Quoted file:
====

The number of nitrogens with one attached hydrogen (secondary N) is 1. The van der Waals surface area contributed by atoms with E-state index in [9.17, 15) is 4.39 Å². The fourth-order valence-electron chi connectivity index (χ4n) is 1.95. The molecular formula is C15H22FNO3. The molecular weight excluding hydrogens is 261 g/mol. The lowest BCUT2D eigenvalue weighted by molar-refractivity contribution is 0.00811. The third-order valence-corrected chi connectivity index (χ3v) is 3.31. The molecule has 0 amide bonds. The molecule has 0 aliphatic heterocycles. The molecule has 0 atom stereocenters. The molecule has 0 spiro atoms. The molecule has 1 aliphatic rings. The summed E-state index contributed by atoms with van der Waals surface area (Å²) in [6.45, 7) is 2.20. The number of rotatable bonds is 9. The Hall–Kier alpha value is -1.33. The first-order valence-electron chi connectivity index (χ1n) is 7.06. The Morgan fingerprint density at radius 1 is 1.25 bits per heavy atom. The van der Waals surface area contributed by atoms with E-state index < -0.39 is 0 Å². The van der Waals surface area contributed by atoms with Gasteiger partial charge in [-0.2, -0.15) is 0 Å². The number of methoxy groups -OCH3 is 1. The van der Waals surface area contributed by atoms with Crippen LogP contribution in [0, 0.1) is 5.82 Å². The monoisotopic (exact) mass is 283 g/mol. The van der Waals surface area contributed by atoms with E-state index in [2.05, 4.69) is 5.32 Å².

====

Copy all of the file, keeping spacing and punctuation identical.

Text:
The number of nitrogens with one attached hydrogen (secondary N) is 1. The van der Waals surface area contributed by atoms with E-state index in [9.17, 15) is 4.39 Å². The fourth-order valence-electron chi connectivity index (χ4n) is 1.95. The molecular formula is C15H22FNO3. The molecular weight excluding hydrogens is 261 g/mol. The lowest BCUT2D eigenvalue weighted by molar-refractivity contribution is 0.00811. The third-order valence-corrected chi connectivity index (χ3v) is 3.31. The molecule has 0 amide bonds. The molecule has 0 aliphatic heterocycles. The molecule has 0 atom stereocenters. The molecule has 0 spiro atoms. The molecule has 1 aliphatic rings. The summed E-state index contributed by atoms with van der Waals surface area (Å²) in [6.45, 7) is 2.20. The number of rotatable bonds is 9. The Hall–Kier alpha value is -1.33. The first-order valence-electron chi connectivity index (χ1n) is 7.06. The Morgan fingerprint density at radius 1 is 1.25 bits per heavy atom. The van der Waals surface area contributed by atoms with E-state index < -0.39 is 0 Å². The van der Waals surface area contributed by atoms with Gasteiger partial charge in [-0.2, -0.15) is 0 Å². The number of methoxy groups -OCH3 is 1. The van der Waals surface area contributed by atoms with Crippen LogP contribution in [0, 0.1) is 5.82 Å². The monoisotopic (exact) mass is 283 g/mol. The van der Waals surface area contributed by atoms with E-state index in [2.05, 4.69) is 5.32 Å².